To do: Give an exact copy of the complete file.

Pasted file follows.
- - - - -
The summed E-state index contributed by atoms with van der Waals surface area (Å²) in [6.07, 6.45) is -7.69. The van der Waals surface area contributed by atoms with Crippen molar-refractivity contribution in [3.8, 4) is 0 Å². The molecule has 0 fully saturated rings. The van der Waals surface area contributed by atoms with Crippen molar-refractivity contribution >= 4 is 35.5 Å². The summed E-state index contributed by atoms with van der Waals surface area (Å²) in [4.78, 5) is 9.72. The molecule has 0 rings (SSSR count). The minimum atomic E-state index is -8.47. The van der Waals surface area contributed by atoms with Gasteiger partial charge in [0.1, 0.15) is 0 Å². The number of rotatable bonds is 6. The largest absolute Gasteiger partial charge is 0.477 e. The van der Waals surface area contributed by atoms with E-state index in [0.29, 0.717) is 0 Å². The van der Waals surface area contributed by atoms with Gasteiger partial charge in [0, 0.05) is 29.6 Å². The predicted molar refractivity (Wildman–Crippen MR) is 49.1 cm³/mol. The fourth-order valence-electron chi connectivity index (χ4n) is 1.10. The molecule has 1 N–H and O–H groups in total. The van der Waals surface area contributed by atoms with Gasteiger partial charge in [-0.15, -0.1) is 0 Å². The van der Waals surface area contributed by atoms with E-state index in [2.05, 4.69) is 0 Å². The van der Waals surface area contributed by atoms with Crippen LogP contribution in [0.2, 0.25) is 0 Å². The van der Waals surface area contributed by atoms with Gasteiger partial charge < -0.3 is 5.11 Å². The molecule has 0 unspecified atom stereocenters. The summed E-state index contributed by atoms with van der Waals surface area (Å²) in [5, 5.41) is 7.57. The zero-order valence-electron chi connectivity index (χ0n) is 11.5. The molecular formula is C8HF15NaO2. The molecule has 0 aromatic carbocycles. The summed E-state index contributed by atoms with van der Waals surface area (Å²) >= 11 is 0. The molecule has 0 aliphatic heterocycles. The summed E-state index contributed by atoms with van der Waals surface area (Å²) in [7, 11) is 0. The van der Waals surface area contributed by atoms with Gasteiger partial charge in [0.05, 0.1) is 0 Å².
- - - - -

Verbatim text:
The summed E-state index contributed by atoms with van der Waals surface area (Å²) in [6.07, 6.45) is -7.69. The van der Waals surface area contributed by atoms with Crippen molar-refractivity contribution in [3.8, 4) is 0 Å². The molecule has 0 fully saturated rings. The van der Waals surface area contributed by atoms with Crippen molar-refractivity contribution >= 4 is 35.5 Å². The summed E-state index contributed by atoms with van der Waals surface area (Å²) in [4.78, 5) is 9.72. The molecule has 0 rings (SSSR count). The minimum atomic E-state index is -8.47. The van der Waals surface area contributed by atoms with Gasteiger partial charge in [0.1, 0.15) is 0 Å². The number of rotatable bonds is 6. The largest absolute Gasteiger partial charge is 0.477 e. The van der Waals surface area contributed by atoms with E-state index in [0.29, 0.717) is 0 Å². The van der Waals surface area contributed by atoms with Gasteiger partial charge in [0, 0.05) is 29.6 Å². The predicted molar refractivity (Wildman–Crippen MR) is 49.1 cm³/mol. The fourth-order valence-electron chi connectivity index (χ4n) is 1.10. The molecule has 1 N–H and O–H groups in total. The van der Waals surface area contributed by atoms with Gasteiger partial charge in [-0.15, -0.1) is 0 Å². The van der Waals surface area contributed by atoms with E-state index in [2.05, 4.69) is 0 Å². The van der Waals surface area contributed by atoms with Crippen LogP contribution in [0.2, 0.25) is 0 Å². The van der Waals surface area contributed by atoms with Gasteiger partial charge < -0.3 is 5.11 Å². The molecule has 0 unspecified atom stereocenters. The summed E-state index contributed by atoms with van der Waals surface area (Å²) in [5, 5.41) is 7.57. The zero-order valence-electron chi connectivity index (χ0n) is 11.5. The molecular formula is C8HF15NaO2. The molecule has 0 aromatic carbocycles. The summed E-state index contributed by atoms with van der Waals surface area (Å²) >= 11 is 0. The molecule has 0 aliphatic heterocycles. The summed E-state index contributed by atoms with van der Waals surface area (Å²) in [7, 11) is 0. The van der Waals surface area contributed by atoms with Gasteiger partial charge in [0.05, 0.1) is 0 Å².